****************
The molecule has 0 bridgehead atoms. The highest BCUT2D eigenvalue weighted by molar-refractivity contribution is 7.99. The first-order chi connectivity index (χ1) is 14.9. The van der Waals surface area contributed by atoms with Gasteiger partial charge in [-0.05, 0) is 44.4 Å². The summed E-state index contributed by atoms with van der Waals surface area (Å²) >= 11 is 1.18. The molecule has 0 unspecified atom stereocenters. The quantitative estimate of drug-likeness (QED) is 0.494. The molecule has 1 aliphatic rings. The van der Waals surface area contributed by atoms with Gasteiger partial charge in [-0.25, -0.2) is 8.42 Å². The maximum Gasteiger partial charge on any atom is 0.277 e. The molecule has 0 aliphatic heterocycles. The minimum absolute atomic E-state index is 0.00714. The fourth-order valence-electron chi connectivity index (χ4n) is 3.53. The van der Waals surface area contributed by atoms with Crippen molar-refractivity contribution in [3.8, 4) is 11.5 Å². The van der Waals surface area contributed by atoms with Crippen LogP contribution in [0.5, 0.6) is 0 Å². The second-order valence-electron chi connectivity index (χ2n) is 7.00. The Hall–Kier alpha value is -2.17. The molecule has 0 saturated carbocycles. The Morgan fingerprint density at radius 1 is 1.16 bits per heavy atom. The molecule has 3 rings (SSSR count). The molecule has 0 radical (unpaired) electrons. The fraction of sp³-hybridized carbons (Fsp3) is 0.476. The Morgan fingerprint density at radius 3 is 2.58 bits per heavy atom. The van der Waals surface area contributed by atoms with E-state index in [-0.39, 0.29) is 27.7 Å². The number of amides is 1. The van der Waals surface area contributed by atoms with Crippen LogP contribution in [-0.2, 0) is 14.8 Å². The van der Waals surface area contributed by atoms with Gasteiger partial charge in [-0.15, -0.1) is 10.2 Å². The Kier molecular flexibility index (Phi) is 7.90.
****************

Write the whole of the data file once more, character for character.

The molecule has 0 bridgehead atoms. The highest BCUT2D eigenvalue weighted by molar-refractivity contribution is 7.99. The first-order chi connectivity index (χ1) is 14.9. The van der Waals surface area contributed by atoms with Gasteiger partial charge in [-0.05, 0) is 44.4 Å². The summed E-state index contributed by atoms with van der Waals surface area (Å²) >= 11 is 1.18. The molecule has 0 unspecified atom stereocenters. The quantitative estimate of drug-likeness (QED) is 0.494. The molecule has 1 aliphatic rings. The van der Waals surface area contributed by atoms with Gasteiger partial charge in [-0.25, -0.2) is 8.42 Å². The maximum Gasteiger partial charge on any atom is 0.277 e. The molecule has 0 aliphatic heterocycles. The minimum absolute atomic E-state index is 0.00714. The fourth-order valence-electron chi connectivity index (χ4n) is 3.53. The van der Waals surface area contributed by atoms with Crippen molar-refractivity contribution in [3.8, 4) is 11.5 Å². The van der Waals surface area contributed by atoms with Crippen LogP contribution in [0.5, 0.6) is 0 Å². The second-order valence-electron chi connectivity index (χ2n) is 7.00. The Hall–Kier alpha value is -2.17. The molecule has 0 saturated carbocycles. The Morgan fingerprint density at radius 1 is 1.16 bits per heavy atom. The molecule has 3 rings (SSSR count). The molecule has 0 radical (unpaired) electrons. The fraction of sp³-hybridized carbons (Fsp3) is 0.476. The Morgan fingerprint density at radius 3 is 2.58 bits per heavy atom. The van der Waals surface area contributed by atoms with E-state index in [-0.39, 0.29) is 27.7 Å². The number of amides is 1. The van der Waals surface area contributed by atoms with Crippen LogP contribution in [-0.2, 0) is 14.8 Å². The van der Waals surface area contributed by atoms with Gasteiger partial charge in [-0.15, -0.1) is 10.2 Å². The Kier molecular flexibility index (Phi) is 7.90.